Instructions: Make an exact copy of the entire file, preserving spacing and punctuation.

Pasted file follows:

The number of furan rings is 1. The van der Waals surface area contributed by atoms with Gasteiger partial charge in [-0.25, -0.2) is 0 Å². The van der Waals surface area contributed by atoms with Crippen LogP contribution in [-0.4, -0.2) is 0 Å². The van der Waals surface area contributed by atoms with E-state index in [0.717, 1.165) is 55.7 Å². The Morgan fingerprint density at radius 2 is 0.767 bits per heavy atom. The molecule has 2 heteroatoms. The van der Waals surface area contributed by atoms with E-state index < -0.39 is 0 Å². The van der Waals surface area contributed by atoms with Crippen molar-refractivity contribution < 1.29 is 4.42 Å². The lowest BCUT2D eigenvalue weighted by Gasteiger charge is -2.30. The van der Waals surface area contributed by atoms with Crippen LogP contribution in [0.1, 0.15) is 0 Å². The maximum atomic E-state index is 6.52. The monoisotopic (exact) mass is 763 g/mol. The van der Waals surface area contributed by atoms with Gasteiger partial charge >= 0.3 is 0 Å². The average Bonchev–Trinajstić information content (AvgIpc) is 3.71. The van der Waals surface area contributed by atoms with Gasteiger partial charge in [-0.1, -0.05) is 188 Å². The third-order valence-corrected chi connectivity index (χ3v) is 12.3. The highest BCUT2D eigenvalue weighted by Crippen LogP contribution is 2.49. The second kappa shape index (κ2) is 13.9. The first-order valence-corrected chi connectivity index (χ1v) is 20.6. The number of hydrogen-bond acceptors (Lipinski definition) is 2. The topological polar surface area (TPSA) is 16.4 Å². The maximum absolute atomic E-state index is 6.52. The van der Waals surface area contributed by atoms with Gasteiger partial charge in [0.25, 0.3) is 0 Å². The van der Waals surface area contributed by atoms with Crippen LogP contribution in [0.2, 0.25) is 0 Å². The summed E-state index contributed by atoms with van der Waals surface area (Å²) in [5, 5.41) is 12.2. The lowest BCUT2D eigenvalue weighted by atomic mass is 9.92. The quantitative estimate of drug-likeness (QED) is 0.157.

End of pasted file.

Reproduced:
The number of furan rings is 1. The van der Waals surface area contributed by atoms with Gasteiger partial charge in [-0.25, -0.2) is 0 Å². The van der Waals surface area contributed by atoms with Crippen LogP contribution in [-0.4, -0.2) is 0 Å². The van der Waals surface area contributed by atoms with E-state index in [0.717, 1.165) is 55.7 Å². The Morgan fingerprint density at radius 2 is 0.767 bits per heavy atom. The molecule has 2 heteroatoms. The van der Waals surface area contributed by atoms with E-state index < -0.39 is 0 Å². The van der Waals surface area contributed by atoms with Crippen molar-refractivity contribution < 1.29 is 4.42 Å². The lowest BCUT2D eigenvalue weighted by Gasteiger charge is -2.30. The van der Waals surface area contributed by atoms with Crippen LogP contribution in [0.1, 0.15) is 0 Å². The maximum atomic E-state index is 6.52. The monoisotopic (exact) mass is 763 g/mol. The van der Waals surface area contributed by atoms with Gasteiger partial charge >= 0.3 is 0 Å². The average Bonchev–Trinajstić information content (AvgIpc) is 3.71. The van der Waals surface area contributed by atoms with Gasteiger partial charge in [-0.1, -0.05) is 188 Å². The third-order valence-corrected chi connectivity index (χ3v) is 12.3. The highest BCUT2D eigenvalue weighted by Crippen LogP contribution is 2.49. The second kappa shape index (κ2) is 13.9. The first-order valence-corrected chi connectivity index (χ1v) is 20.6. The number of hydrogen-bond acceptors (Lipinski definition) is 2. The topological polar surface area (TPSA) is 16.4 Å². The maximum absolute atomic E-state index is 6.52. The van der Waals surface area contributed by atoms with Gasteiger partial charge in [0.25, 0.3) is 0 Å². The van der Waals surface area contributed by atoms with Crippen LogP contribution in [0.2, 0.25) is 0 Å². The summed E-state index contributed by atoms with van der Waals surface area (Å²) in [5, 5.41) is 12.2. The lowest BCUT2D eigenvalue weighted by atomic mass is 9.92. The quantitative estimate of drug-likeness (QED) is 0.157.